Nothing much to say for yesterday again. Yesterday and yesterday and yesterday . . .
CNN's released responses to the point-by-point responses on Michael Moore's website to Sanjay Gupta's infamous report on Sicko. It's pretty sad, as the best CNN can seem to do is point out that there are very minor differences in numbers between the legitimate sources Moore references and other sources. I loved this bit from the CNN site;
Gupta believes picking and comparing numbers from different places and times to suit an argument is not the best approach to a complicated issue like this one.
Just conveniently ignoring the fact that, in choosing the most recent statistics available, Moore was forced to use what actually exists.
As Moore puts it; "That U.N. report does list American health care spending as only $5,700, but it's a few years old. Since then, the U.S. government has updated its projections for health care spending, to $7,498 in 2007. So we used that number. It's the most recent, and comes right from the Department of Health and Human Services. If the Cuban government gave a figure on 2007 projected health spending, we'd have used it."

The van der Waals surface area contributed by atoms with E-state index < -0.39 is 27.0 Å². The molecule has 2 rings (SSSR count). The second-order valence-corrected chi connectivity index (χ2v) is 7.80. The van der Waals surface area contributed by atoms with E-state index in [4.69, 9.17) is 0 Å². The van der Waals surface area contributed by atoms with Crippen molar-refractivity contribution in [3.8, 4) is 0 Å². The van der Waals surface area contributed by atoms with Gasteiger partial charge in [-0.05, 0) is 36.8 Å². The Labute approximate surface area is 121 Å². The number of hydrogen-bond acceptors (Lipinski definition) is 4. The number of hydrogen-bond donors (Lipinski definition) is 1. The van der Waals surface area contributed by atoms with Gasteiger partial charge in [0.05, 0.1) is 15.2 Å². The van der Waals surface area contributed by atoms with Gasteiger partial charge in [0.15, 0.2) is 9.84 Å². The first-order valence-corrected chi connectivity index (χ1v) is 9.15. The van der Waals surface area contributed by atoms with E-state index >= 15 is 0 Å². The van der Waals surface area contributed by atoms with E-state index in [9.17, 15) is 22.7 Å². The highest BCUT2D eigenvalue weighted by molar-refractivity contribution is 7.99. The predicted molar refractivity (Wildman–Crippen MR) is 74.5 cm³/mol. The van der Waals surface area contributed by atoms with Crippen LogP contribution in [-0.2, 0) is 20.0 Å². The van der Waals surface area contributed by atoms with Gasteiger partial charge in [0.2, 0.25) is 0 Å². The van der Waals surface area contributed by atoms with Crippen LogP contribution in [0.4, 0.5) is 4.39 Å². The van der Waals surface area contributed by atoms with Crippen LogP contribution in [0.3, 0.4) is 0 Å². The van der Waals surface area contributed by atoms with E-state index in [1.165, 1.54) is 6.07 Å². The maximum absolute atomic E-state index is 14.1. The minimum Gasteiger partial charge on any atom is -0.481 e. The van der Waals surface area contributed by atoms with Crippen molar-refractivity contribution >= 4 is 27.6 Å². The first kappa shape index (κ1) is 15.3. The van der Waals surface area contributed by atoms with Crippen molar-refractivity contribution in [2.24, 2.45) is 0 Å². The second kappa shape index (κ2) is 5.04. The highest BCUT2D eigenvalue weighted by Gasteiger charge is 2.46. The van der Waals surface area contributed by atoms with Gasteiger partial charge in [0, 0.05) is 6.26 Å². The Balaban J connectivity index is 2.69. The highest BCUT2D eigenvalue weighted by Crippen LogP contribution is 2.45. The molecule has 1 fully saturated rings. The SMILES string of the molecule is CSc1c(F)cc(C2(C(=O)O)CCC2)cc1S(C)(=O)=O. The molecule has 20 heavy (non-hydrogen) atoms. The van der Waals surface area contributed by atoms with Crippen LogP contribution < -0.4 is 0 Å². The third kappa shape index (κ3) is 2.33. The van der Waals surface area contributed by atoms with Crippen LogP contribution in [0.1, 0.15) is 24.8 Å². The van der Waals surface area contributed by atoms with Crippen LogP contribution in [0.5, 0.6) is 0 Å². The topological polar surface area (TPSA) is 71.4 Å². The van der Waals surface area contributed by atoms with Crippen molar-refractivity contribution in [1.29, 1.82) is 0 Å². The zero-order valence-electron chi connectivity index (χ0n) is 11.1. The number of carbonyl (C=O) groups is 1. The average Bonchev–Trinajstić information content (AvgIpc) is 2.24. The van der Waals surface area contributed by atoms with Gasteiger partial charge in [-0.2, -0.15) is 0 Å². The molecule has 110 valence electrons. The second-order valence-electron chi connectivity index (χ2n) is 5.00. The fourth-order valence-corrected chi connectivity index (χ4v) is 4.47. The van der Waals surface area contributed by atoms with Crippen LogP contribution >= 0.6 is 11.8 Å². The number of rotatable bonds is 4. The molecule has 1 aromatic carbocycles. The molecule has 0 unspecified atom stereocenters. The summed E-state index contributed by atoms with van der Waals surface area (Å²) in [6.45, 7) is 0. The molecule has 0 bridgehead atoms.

I finally saw Sicko a few days ago and it's a good movie. It follows several personal stories of people who've experienced the ridiculousness of the American healthcare industry firsthand, and the stories are put together very well. All the statistics are really there, even if you're looking through CNN glasses, that this industry is fucked, and Sicko does what a documentary ought to; it illustrates statistics evocatively. That Moore spends time focusing on the advantages of foreign systems simply seems constructive to me; he's showing us the ways in which we might fix our system.